A former Royal Air Force (RAF) engineer claims that British intelligence agency MI5 paid people to create crop circles in order to discredit UFOs and the crop circle phenomenon.
The UFO cover-up conspiracy isn’t limited to the United States. And at the recent UFO Truth Magazine International Conference, David Clayton, who reportedly served at RAF Netheravon in Wiltshire in the 1960s, alleged that MI5 actively attempted to discredit UFO sightings.
Clayton reportedly acknowledged that most crop circles since the 1990s have been manmade. But he alleged that most of those were created at the request of MI5. They were “paying people to muddy the waters” in an effort to make UFO research seem laughable, he claimed.
Event organizer Gary Hestletine (British ufologist and retired police detective) supported Clayton’s claim, adding that the government has a policy to debunk claims of UFOs or other mysterious phenomena.
UK media outlet Express says it has contacted MI5 and is awaiting confirmation of Clayton’s claims.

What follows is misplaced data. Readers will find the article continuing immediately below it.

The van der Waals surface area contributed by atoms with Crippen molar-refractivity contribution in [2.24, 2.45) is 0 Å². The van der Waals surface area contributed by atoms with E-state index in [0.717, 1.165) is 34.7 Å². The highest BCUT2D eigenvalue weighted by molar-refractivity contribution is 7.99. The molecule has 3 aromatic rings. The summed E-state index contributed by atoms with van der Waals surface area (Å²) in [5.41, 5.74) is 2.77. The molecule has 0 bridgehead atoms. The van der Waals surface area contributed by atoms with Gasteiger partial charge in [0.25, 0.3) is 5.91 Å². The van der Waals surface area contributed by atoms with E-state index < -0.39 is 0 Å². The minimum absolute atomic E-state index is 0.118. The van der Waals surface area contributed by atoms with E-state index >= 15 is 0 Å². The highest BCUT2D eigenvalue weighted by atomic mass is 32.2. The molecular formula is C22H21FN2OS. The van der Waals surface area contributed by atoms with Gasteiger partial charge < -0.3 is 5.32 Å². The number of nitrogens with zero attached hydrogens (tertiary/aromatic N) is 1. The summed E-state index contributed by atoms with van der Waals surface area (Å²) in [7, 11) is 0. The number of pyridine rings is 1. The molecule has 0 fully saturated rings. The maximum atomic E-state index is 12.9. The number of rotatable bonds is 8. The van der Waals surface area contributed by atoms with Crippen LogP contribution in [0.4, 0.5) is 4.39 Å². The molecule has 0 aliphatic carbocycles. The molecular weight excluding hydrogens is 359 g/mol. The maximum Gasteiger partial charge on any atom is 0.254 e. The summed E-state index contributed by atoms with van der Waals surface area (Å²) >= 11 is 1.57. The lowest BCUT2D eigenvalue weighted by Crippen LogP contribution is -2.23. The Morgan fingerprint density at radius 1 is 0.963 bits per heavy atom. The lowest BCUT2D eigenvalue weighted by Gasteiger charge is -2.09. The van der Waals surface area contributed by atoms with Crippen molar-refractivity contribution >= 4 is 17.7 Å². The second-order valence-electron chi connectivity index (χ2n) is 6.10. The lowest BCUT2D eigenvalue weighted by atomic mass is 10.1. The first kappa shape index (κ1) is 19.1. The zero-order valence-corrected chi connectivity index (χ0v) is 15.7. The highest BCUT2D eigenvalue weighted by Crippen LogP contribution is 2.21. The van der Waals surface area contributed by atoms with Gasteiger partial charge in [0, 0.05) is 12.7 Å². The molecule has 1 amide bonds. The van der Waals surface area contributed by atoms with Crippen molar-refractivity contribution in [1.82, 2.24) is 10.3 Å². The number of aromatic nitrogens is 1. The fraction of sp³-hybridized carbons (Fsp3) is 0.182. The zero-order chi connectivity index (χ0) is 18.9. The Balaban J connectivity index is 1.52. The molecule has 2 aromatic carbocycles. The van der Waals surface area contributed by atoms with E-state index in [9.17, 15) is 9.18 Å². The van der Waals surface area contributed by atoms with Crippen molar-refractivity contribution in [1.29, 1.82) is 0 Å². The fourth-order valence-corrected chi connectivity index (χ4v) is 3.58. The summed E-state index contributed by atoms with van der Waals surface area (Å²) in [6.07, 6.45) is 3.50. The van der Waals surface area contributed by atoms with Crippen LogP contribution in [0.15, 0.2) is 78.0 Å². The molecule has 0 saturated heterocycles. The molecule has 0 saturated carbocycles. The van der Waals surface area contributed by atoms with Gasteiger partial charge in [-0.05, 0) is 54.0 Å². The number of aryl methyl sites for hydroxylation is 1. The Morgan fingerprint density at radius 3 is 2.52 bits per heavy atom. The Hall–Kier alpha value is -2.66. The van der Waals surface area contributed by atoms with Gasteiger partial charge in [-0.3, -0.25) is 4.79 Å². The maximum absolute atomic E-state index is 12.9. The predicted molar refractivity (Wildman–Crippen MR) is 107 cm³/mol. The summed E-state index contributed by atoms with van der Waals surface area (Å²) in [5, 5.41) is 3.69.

I don’t think MI5 will be too quick to come out and say, “Blast! That bloody UFO bloke is right. You got us!”
But a former government official has already gone on record stating that the British government attempted to cover up and downplay UFO reports.
Britain’s Ministry of Defence (MoD) had a dedicated UFO desk responsible for investigating UFO reports. The MoD closed its UFO desk in 2009 and released its UFO records to the public. Nick Pope, who was the desk officer from 1991 to 1994, told Huffington Post journalist Lee Speigel in 2011, “What’s abundantly clear from these files is that, while in public we were desperately pushing the line that this was of no defense interest.” But he continued, “We were telling the public we’re not interested, this is all nonsense, but in reality, we were desperately chasing our tails and following this up in great detail.”
Pope also acknowledged the government’s efforts to mislead people. He said one tactic used to downplay UFO reports was to refer to witnesses as “UFO buffs” or “UFO spotters” to make them sound less credible. The government also used terms like “little green men” in reports to make UFO sightings seem silly, attempting to reduce the chance of the media picking up the story.